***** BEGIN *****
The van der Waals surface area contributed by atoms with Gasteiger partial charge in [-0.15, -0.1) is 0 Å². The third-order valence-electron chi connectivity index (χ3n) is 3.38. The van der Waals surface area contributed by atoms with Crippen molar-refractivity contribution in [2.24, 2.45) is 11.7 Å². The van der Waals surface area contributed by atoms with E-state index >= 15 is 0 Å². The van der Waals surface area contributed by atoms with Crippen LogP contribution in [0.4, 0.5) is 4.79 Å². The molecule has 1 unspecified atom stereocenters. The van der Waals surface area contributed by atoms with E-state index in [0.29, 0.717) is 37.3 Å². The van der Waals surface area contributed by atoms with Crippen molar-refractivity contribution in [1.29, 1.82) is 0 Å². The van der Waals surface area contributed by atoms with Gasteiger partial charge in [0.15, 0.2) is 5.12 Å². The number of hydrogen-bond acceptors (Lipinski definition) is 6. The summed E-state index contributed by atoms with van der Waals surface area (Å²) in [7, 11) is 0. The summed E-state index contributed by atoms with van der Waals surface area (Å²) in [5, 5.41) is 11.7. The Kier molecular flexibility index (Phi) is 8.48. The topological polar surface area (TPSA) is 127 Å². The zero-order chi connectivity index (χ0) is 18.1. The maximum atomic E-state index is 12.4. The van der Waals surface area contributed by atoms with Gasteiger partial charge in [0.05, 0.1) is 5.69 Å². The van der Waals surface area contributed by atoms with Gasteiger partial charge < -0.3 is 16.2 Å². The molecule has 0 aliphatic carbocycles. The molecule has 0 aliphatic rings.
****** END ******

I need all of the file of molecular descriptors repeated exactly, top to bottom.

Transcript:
The van der Waals surface area contributed by atoms with Gasteiger partial charge in [-0.15, -0.1) is 0 Å². The third-order valence-electron chi connectivity index (χ3n) is 3.38. The van der Waals surface area contributed by atoms with Crippen molar-refractivity contribution in [2.24, 2.45) is 11.7 Å². The van der Waals surface area contributed by atoms with E-state index >= 15 is 0 Å². The van der Waals surface area contributed by atoms with Crippen LogP contribution in [0.4, 0.5) is 4.79 Å². The molecule has 1 unspecified atom stereocenters. The van der Waals surface area contributed by atoms with E-state index in [0.29, 0.717) is 37.3 Å². The van der Waals surface area contributed by atoms with Crippen molar-refractivity contribution in [1.29, 1.82) is 0 Å². The van der Waals surface area contributed by atoms with Gasteiger partial charge in [0.15, 0.2) is 5.12 Å². The number of hydrogen-bond acceptors (Lipinski definition) is 6. The summed E-state index contributed by atoms with van der Waals surface area (Å²) in [7, 11) is 0. The summed E-state index contributed by atoms with van der Waals surface area (Å²) in [5, 5.41) is 11.7. The Kier molecular flexibility index (Phi) is 8.48. The topological polar surface area (TPSA) is 127 Å². The zero-order chi connectivity index (χ0) is 18.1. The maximum atomic E-state index is 12.4. The van der Waals surface area contributed by atoms with Gasteiger partial charge in [0.05, 0.1) is 5.69 Å². The van der Waals surface area contributed by atoms with Gasteiger partial charge < -0.3 is 16.2 Å². The molecule has 0 aliphatic carbocycles. The molecule has 0 aliphatic rings.